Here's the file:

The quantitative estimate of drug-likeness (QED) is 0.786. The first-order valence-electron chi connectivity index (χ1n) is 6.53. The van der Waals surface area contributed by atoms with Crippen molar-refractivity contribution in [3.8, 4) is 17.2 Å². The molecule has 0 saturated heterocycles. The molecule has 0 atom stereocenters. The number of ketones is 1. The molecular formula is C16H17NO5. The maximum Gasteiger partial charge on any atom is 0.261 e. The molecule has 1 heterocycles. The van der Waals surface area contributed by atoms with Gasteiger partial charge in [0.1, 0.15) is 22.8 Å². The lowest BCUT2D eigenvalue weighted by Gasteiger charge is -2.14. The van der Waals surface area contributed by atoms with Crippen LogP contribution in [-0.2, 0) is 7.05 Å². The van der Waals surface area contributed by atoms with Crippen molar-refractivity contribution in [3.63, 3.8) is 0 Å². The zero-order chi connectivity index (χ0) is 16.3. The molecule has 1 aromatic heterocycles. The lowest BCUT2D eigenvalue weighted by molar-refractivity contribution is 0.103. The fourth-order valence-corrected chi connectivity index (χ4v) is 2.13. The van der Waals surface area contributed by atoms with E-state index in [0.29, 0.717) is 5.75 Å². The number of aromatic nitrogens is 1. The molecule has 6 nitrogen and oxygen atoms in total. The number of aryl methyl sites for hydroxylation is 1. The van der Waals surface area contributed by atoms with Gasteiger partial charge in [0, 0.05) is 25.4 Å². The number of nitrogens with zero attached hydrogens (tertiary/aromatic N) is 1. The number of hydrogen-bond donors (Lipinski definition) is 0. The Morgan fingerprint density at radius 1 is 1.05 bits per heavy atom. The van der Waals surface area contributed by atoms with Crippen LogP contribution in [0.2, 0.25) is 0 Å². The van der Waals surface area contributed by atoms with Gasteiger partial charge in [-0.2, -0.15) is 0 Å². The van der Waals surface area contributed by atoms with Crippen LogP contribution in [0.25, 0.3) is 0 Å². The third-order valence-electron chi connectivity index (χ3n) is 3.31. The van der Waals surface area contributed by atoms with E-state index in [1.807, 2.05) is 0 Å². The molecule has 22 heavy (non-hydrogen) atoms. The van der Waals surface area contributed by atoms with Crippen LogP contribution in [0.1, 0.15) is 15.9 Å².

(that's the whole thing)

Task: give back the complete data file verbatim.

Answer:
The quantitative estimate of drug-likeness (QED) is 0.786. The first-order valence-electron chi connectivity index (χ1n) is 6.53. The van der Waals surface area contributed by atoms with Crippen molar-refractivity contribution in [3.8, 4) is 17.2 Å². The molecule has 0 saturated heterocycles. The molecule has 0 atom stereocenters. The number of ketones is 1. The molecular formula is C16H17NO5. The maximum Gasteiger partial charge on any atom is 0.261 e. The molecule has 1 heterocycles. The van der Waals surface area contributed by atoms with Gasteiger partial charge in [0.1, 0.15) is 22.8 Å². The lowest BCUT2D eigenvalue weighted by Gasteiger charge is -2.14. The van der Waals surface area contributed by atoms with Crippen LogP contribution in [-0.2, 0) is 7.05 Å². The van der Waals surface area contributed by atoms with Crippen molar-refractivity contribution in [3.63, 3.8) is 0 Å². The zero-order chi connectivity index (χ0) is 16.3. The molecule has 1 aromatic heterocycles. The lowest BCUT2D eigenvalue weighted by molar-refractivity contribution is 0.103. The fourth-order valence-corrected chi connectivity index (χ4v) is 2.13. The van der Waals surface area contributed by atoms with E-state index in [0.29, 0.717) is 5.75 Å². The number of aromatic nitrogens is 1. The molecule has 6 nitrogen and oxygen atoms in total. The number of aryl methyl sites for hydroxylation is 1. The van der Waals surface area contributed by atoms with Gasteiger partial charge in [0, 0.05) is 25.4 Å². The number of nitrogens with zero attached hydrogens (tertiary/aromatic N) is 1. The number of hydrogen-bond donors (Lipinski definition) is 0. The Morgan fingerprint density at radius 1 is 1.05 bits per heavy atom. The van der Waals surface area contributed by atoms with Crippen LogP contribution in [0.2, 0.25) is 0 Å². The van der Waals surface area contributed by atoms with Gasteiger partial charge in [-0.2, -0.15) is 0 Å². The van der Waals surface area contributed by atoms with Crippen LogP contribution in [0.25, 0.3) is 0 Å². The third-order valence-electron chi connectivity index (χ3n) is 3.31. The van der Waals surface area contributed by atoms with E-state index in [1.807, 2.05) is 0 Å². The molecule has 22 heavy (non-hydrogen) atoms. The van der Waals surface area contributed by atoms with Crippen LogP contribution in [0.1, 0.15) is 15.9 Å².